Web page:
8/23/2021

Recruiting With AI

Season 2, Ep. 12
As companies work to eliminate bias from their recruiting processes, some are turning to artificial intelligence to help them build a more inclusive workforce. In this episode, we speak with Suzan Morno-Wade, CHRO of Xerox, about how AI—coupled with an emphasis on building human connection—is helping the iconic company hire the best talent.Morno-Wade has been the CHRO of Xerox since 2018. She joined the company in 2016 as Vice President of Global Total Rewards, leading the company’s compensation and benefits strategy. She has more than 20 years of experience in HR leadership for global companies, including Hess, Quantum, Mitsubishi, General Electric, and Quaker Oats. In addition, she serves on the board of directors of A Better Chance, a nonprofit organization whose goal is to increase the number of well-educated young people of color in the United States. In 2019, Black Enterprise named Morno-Wade to the list of Most Powerful Women in Corporate America. She holds a Bachelor of Science in accounting from the University of Illinois.Morno-Wade shares why she believes it’s critical to quantify diversity and inclusion efforts, how the last 18 months have spurred organizations to better anticipate employee needs, and why she feels a responsibility to prepare people for change. She also discusses the decision to have employees return to in-person work and why she believes adaptability and resilience are the two most important skills in today’s business climate.Some Questions Asked:How did you become CHRO of Xerox?How does your work with nonprofits that are dedicated to educating young people of color influence your approach to your role as Xerox’s CHRO?How do you leverage employee resource groups to prompt real, significant change?In This Episode, You Will Learn:The innovative ways Xerox is leveraging cutting-edge technology in its talent acquisition efforts.How other people leaders can effectively use employee resource groups to cultivate honest, open communication that prompts significant change.How AI is helping to solve the issue of bias in recruiting.Links:Suzan Morno-Wade - LinkedIn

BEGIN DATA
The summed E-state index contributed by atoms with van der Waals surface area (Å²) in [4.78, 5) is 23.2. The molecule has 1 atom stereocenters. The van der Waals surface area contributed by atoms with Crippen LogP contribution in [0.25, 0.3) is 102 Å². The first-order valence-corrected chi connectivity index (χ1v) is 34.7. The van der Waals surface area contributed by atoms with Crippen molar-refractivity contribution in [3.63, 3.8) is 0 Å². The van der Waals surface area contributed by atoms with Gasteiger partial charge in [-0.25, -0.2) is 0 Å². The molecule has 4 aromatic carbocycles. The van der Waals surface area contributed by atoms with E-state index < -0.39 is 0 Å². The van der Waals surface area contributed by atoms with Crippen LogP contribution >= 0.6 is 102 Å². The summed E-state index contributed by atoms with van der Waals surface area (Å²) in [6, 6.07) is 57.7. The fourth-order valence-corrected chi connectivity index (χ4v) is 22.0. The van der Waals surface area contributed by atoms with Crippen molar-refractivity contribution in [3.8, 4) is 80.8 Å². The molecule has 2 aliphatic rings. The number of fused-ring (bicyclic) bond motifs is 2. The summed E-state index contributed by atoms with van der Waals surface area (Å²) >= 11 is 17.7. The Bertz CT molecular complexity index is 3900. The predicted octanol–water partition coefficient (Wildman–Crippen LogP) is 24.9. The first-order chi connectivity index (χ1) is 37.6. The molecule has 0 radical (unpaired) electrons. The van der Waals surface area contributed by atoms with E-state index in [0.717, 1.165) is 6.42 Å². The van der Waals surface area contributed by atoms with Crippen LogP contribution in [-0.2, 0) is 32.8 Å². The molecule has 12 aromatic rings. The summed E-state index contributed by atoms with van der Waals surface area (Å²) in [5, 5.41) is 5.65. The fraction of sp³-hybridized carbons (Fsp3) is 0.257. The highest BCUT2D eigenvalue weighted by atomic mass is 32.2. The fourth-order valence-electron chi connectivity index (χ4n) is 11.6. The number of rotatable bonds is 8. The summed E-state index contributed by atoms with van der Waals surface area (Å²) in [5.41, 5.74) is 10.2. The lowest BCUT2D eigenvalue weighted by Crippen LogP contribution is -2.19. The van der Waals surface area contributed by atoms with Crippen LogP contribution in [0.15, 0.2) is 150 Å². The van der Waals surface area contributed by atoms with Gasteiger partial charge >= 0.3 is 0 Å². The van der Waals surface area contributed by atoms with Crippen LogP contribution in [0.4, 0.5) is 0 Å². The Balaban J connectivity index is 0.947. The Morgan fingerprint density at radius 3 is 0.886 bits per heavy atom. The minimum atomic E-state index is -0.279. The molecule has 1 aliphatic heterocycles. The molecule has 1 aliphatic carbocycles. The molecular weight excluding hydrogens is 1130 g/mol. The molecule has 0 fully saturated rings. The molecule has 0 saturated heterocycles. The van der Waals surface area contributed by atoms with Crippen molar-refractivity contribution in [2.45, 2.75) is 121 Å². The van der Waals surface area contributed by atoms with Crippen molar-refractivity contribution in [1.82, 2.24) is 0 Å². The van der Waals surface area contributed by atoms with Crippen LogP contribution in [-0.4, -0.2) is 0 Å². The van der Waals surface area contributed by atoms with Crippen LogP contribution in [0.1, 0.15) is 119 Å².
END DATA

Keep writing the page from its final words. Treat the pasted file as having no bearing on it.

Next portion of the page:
8/10/2021

Building Skills With Virtual Reality

Season 2, Ep. 11